is proclaimed a National Park in 1960 in order to provide its
permanent protection and to improve its natural resources and
beauty. The area of active protection is 25.525 ha.
Fruska Gora is an isolated, narrow,
island mountain in Pannonia plain. It is intended by river
courses extending to the south and north, with some side ranges
with steep slopes, spreading from the main narrow range. Its
location, specific geological history and different
microclimatic conditions make it very interesting and important
to science. Thanks to unique and very rich deposits of fossil
fauna and flora, Fruska Gora is called the 'mirror of geological
The main characteristic of this region is the existence of numerous
protected, rare and endangered species.
Fruska Gora's valleys are covered
with pastures and fertile fields, numerous vineyards and
orchards which decorate its lower slopes while higher ground,
above 300 meters, is covered with dense deciduous forests.
Fruska Gora hides 16 orthodox
monasteries famous for their specific architecture, treasuries,
libraries and frescoes and numerous archeological sites from
prehistoric and historic times as well.
Due to its outstanding natural
resources, wonderful landscapes, exceptional charm and beauty,
that will bring you closer to nature, Fruska Gora is ideal place
for rest and recreation.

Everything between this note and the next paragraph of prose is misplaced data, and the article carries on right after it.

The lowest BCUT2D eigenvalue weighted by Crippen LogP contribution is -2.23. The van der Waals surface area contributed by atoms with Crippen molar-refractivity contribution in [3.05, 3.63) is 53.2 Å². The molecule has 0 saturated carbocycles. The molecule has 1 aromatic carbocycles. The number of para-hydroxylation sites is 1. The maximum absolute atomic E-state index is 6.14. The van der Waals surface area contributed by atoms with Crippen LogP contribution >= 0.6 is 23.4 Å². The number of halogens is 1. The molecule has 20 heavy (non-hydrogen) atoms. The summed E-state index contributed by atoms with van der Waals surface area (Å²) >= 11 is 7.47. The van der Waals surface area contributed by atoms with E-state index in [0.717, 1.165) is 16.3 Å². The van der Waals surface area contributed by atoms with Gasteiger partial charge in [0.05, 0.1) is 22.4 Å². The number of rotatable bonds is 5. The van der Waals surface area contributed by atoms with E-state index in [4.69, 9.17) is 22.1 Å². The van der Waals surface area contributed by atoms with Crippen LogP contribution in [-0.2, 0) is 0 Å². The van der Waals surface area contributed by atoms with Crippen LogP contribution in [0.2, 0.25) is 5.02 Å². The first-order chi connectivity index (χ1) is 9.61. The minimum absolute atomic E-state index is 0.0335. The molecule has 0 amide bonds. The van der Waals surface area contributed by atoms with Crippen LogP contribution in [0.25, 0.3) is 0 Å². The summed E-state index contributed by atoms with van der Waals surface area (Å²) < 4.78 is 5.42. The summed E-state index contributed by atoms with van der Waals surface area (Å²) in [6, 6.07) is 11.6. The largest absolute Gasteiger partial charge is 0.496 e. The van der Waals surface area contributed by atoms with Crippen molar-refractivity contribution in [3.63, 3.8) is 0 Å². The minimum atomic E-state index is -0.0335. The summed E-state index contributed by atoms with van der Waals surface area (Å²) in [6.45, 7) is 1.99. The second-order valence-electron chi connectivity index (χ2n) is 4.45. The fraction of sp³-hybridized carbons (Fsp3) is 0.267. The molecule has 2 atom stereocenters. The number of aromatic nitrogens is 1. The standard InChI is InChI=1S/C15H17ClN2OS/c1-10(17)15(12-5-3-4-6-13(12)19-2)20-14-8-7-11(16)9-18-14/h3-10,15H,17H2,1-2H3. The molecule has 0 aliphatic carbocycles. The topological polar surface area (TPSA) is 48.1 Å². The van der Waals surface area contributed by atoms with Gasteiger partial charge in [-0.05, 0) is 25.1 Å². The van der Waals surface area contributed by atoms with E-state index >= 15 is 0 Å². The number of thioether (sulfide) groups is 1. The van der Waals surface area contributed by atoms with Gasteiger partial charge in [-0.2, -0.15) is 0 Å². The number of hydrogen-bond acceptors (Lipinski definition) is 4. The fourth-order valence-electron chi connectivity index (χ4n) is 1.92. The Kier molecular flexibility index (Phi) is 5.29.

The Fruska gora is a natural entirety with
specific geology, relief, hydrographic and varied edaphic conditions.
All this, as well as specific climatic conditions, has given rise to the
development of a specific flora and fauna that has attracted numerous
The oldest records on the nature in
the Fruska gora were made by botanists in the middle of the 18th
century, followed by numerous studies of geological,
paleonthological and geomorphologic forms and phenomena, flora
and vegetation, fauna and the other fields of natural and social
On the basis of numerous
investigations, "The Fruska gora Monograph" has been published.
A great number of papers, essays, expert opinions, and proposals
on the Fruska gora have been published as well. In the 19th and
the first half of the 20th centuries, data were collected that
clearly showed that the Fruska gora is endowed with exceptional
In the papers of the scholars from that
period, there is a suggestion of the need to preserve this wealth. After
the Second World War nature protection activities began. In 1948, the
Fruska gora was proclaimed a National Picnicking Place and placed under
the general protection as a unique mountain area with well preserved
forest vegetation, flora and fauna.
In 1960, a law proclaiming the Fruska gora
a National Park was passed. The borders of the National Park encompass
the most typical part of a broader region under the forests. These
borders have largely remained the same till today and mark a territory
of 25,525 hectares.
Due to a major scientific importance in the
monitoring of processes and trends of a spontaneous development of
natural ecosystems or because of cultural and educational importance,
certain parts of the Fruska gora, as the best preserved remains of
autochthonous communities in this region, have been placed under special
protection. There are 39 protected areas and another 26 are planned to
be protected. They are:
Since 1990, according to the new
legislative regulation, the National Park, being protected area of
exceptional importance for the Republic, has been classified in I
category. In accordance with a legal requirement that adequate
protection regimes have to be defined, during the last two years
recognition of the nature values in the National Park has been taken.